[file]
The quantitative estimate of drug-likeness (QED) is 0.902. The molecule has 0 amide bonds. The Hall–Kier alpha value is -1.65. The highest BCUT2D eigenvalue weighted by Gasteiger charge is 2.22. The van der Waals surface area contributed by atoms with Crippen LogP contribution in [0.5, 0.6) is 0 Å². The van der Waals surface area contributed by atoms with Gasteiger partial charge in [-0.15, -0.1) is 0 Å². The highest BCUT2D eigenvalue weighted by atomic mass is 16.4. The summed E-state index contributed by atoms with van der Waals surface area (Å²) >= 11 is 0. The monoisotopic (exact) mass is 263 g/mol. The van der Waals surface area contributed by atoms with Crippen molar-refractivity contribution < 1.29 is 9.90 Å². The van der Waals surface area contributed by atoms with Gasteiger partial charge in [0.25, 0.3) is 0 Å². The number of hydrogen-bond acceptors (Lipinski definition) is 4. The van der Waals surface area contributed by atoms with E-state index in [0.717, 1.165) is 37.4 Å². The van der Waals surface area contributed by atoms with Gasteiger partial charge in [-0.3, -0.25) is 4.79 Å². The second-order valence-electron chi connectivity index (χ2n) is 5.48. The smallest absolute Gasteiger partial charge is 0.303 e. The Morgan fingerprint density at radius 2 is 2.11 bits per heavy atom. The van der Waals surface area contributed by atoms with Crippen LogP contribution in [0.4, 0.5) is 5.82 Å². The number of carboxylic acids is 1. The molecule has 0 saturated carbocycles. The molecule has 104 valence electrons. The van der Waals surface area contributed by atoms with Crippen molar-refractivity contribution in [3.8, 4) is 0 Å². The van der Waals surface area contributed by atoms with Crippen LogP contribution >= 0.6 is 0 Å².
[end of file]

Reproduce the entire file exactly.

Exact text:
The quantitative estimate of drug-likeness (QED) is 0.902. The molecule has 0 amide bonds. The Hall–Kier alpha value is -1.65. The highest BCUT2D eigenvalue weighted by Gasteiger charge is 2.22. The van der Waals surface area contributed by atoms with Crippen LogP contribution in [0.5, 0.6) is 0 Å². The van der Waals surface area contributed by atoms with Gasteiger partial charge in [-0.15, -0.1) is 0 Å². The highest BCUT2D eigenvalue weighted by atomic mass is 16.4. The summed E-state index contributed by atoms with van der Waals surface area (Å²) >= 11 is 0. The monoisotopic (exact) mass is 263 g/mol. The van der Waals surface area contributed by atoms with Crippen molar-refractivity contribution < 1.29 is 9.90 Å². The van der Waals surface area contributed by atoms with Gasteiger partial charge in [0.25, 0.3) is 0 Å². The number of hydrogen-bond acceptors (Lipinski definition) is 4. The van der Waals surface area contributed by atoms with E-state index in [0.717, 1.165) is 37.4 Å². The van der Waals surface area contributed by atoms with Gasteiger partial charge in [-0.3, -0.25) is 4.79 Å². The second-order valence-electron chi connectivity index (χ2n) is 5.48. The smallest absolute Gasteiger partial charge is 0.303 e. The Morgan fingerprint density at radius 2 is 2.11 bits per heavy atom. The van der Waals surface area contributed by atoms with Crippen LogP contribution in [0.4, 0.5) is 5.82 Å². The number of carboxylic acids is 1. The molecule has 0 saturated carbocycles. The molecule has 104 valence electrons. The van der Waals surface area contributed by atoms with Crippen molar-refractivity contribution in [3.8, 4) is 0 Å². The van der Waals surface area contributed by atoms with Crippen LogP contribution >= 0.6 is 0 Å².